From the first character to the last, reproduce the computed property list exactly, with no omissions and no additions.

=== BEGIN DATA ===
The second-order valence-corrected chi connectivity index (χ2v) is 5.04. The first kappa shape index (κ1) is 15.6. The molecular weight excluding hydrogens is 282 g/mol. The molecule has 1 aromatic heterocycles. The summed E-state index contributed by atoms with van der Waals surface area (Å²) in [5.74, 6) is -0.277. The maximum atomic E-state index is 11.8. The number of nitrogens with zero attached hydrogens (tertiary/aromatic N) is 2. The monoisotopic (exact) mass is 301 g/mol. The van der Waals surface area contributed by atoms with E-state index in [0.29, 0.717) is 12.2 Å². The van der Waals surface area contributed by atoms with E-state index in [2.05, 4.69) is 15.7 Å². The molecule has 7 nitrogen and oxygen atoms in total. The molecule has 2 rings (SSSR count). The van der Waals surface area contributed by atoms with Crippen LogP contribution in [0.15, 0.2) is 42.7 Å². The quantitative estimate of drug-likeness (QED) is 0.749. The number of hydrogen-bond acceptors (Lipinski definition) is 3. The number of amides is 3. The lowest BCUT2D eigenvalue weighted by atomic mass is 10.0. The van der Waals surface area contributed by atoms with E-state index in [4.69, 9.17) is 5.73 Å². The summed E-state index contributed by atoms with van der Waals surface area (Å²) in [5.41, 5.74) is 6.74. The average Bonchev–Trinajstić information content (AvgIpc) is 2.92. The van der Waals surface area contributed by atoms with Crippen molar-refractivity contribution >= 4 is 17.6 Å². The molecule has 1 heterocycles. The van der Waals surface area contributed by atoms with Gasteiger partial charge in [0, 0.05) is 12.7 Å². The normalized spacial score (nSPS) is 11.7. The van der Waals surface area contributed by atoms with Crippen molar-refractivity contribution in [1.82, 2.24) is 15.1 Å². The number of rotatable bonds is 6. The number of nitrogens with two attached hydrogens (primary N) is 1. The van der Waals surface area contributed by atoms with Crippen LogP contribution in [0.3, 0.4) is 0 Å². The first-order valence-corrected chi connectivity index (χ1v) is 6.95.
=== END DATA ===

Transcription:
The second-order valence-corrected chi connectivity index (χ2v) is 5.04. The first kappa shape index (κ1) is 15.6. The molecular weight excluding hydrogens is 282 g/mol. The molecule has 1 aromatic heterocycles. The summed E-state index contributed by atoms with van der Waals surface area (Å²) in [5.74, 6) is -0.277. The maximum atomic E-state index is 11.8. The number of nitrogens with zero attached hydrogens (tertiary/aromatic N) is 2. The monoisotopic (exact) mass is 301 g/mol. The van der Waals surface area contributed by atoms with E-state index in [0.29, 0.717) is 12.2 Å². The van der Waals surface area contributed by atoms with E-state index in [2.05, 4.69) is 15.7 Å². The molecule has 7 nitrogen and oxygen atoms in total. The molecule has 2 rings (SSSR count). The van der Waals surface area contributed by atoms with Crippen LogP contribution in [0.15, 0.2) is 42.7 Å². The quantitative estimate of drug-likeness (QED) is 0.749. The number of hydrogen-bond acceptors (Lipinski definition) is 3. The number of amides is 3. The lowest BCUT2D eigenvalue weighted by atomic mass is 10.0. The van der Waals surface area contributed by atoms with E-state index in [4.69, 9.17) is 5.73 Å². The summed E-state index contributed by atoms with van der Waals surface area (Å²) in [5.41, 5.74) is 6.74. The average Bonchev–Trinajstić information content (AvgIpc) is 2.92. The van der Waals surface area contributed by atoms with Crippen molar-refractivity contribution >= 4 is 17.6 Å². The molecule has 1 heterocycles. The van der Waals surface area contributed by atoms with Gasteiger partial charge in [0, 0.05) is 12.7 Å². The normalized spacial score (nSPS) is 11.7. The van der Waals surface area contributed by atoms with Crippen molar-refractivity contribution in [1.82, 2.24) is 15.1 Å². The number of rotatable bonds is 6. The number of nitrogens with two attached hydrogens (primary N) is 1. The van der Waals surface area contributed by atoms with Crippen LogP contribution in [0.3, 0.4) is 0 Å². The first-order valence-corrected chi connectivity index (χ1v) is 6.95.